jueves, 24 de diciembre de 2015

Sappy Christmas songs are awful - except this one

www.argusleader.com
Sappy Christmas songs are awful - except this one
Scott Hudson, For the Argus Leade
December 23, 2015

It’s pretty obvious to say that I’m not the most sentimental guy, especially when it comes to music. I find most songs that are written to elicit emotion to be nothing more than trite, overwrought drivel, usually delivered by the worst types of bands and vocalists.

John Lennon and Yoko Ono wrote "Happy Xmas (War Is
John Lennon and Yoko Ono wrote "Happy Xmas (War Is Over)". (Photo: publicity photo)

This is especially true with Christmas songs. It’s not cheaper prices that has led me to shop online for most of my Christmas gifts. It’s the music that keeps me out of stores. I’d love to spend an entire holiday season without hearing the likes of Mariah Carey, Wham, Paul McCartney and Michael Buble.

Of course, there are exceptions to every rule. Chuck Berry’s “Run Rudolph Run” is a classic, as are other, more rocking Christmas songs by Elvis Presley, Bruce Springsteen, Slade and the Kinks. Phil Spector’s classic Christmas album always gets a spin at some point in December, and I’ve also put together a handful of Live Ledge punk rock Christmas shows over the years.

There’s really only one song of this type that captures my heart, though. It’s one that I’ll always crank up the volume no matter where I’m at. At the right moment, I may even have to shed a tear or two.

The song in question is John Lennon and Yoko Ono’s “Happy Xmas (War Is Over)”, and there are many reasons why this song elicits a bit of emotion. It is obviously one of Lennon’s great pop melodies, but as Caryn Rose recently wrote for Bitter Empire, it’s “first and foremost, a protest song. ... It was John wrapping a serious message inside a more palatable wrapper.”



Yet it really wasn’t until many years later that this 1971 single truly placed itself in my ever-growing list of essential and influential favorites. Like millions of Americans, I learned about Lennon’s Dec. 8, 1980, murder while watching “Monday Night Football.” Even 35 years later, it seems strange that I received the news from Howard Cosell.

Since our family had recently purchased a brand-new piece of equipment called a “videocassette recorder” (at a price of more than $1,000 and a weight close to 30 pounds), over the next few days I taped every Lennon-oriented item. Tape after tape was filled with interviews, retrospectives, national news and even local news reports. Already a Beatles fanatic anyway, I marveled at the old footage I had never seen before.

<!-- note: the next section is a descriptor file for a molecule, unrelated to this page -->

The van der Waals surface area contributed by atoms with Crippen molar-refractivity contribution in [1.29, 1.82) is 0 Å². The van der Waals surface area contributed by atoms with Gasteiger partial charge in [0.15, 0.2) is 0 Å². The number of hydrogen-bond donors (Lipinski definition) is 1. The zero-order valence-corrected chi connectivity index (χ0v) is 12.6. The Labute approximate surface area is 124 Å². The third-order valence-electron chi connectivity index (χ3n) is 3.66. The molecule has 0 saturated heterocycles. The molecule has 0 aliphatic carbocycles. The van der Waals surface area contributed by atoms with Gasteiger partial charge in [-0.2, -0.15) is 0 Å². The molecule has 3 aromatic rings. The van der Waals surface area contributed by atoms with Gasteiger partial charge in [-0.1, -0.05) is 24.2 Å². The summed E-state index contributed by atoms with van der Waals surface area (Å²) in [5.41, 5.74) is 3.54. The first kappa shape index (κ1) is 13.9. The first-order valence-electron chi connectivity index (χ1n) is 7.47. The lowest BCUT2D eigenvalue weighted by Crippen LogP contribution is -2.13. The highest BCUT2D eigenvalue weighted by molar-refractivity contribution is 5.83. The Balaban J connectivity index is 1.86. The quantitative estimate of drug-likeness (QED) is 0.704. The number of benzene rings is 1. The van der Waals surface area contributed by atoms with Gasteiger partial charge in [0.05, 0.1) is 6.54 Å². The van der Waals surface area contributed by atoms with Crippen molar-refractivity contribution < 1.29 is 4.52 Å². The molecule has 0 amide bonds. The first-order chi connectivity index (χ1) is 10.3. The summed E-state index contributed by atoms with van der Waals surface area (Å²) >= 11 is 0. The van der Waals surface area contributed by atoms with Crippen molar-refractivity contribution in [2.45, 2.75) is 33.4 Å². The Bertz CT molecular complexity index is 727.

Over the course of the next few weeks, a handful of songs began eliciting emotional responses. “Imagine” was an obvious one, of course, but “In My Life” quickly jumped to the top spot. The combination of that song’s theme of childhood nostalgia and the fact that it wasn’t an overplayed old hit made it the “theme” of this tragedy.

But “Happy Xmas (War Is Over)” is the other song that will always remind me of the era. Obviously, one reason is because Lennon’s murder happened during the holiday season. This was a song that I’d hear anyway throughout the month of December, but to have the creator of this song gunned down on the streets of New York just added to the tragedy.




It’s also the song that most accurately reflects Lennon’s post-Beatles life. It’s his most successful collaboration with his unfairly criticized wife, and Spector’s re-creation of his famed “wall of sound” was stronger than what he had earlier brought to the “Give Peace a Chance” single and the “Imagine” album.

It also reflected his political beliefs that first became known with “Give Peace a Chance” and were sustained throughout the rest of his life. It’s this simple stance that ultimately led to FBI investigations and deportation hearings.

Now, 44 years later, this song and its message are as important as ever. School shootings, ISIS, civil wars and a contentious presidential campaign have led to nothing but anger, phony “War on Christmas” news stories and even more violence. So as you celebrate this holiday season leading into the new year, take this line of the song to heart — “Let’s hope it’s a good one, without any fears.”






No hay comentarios:

Publicar un comentario en la entrada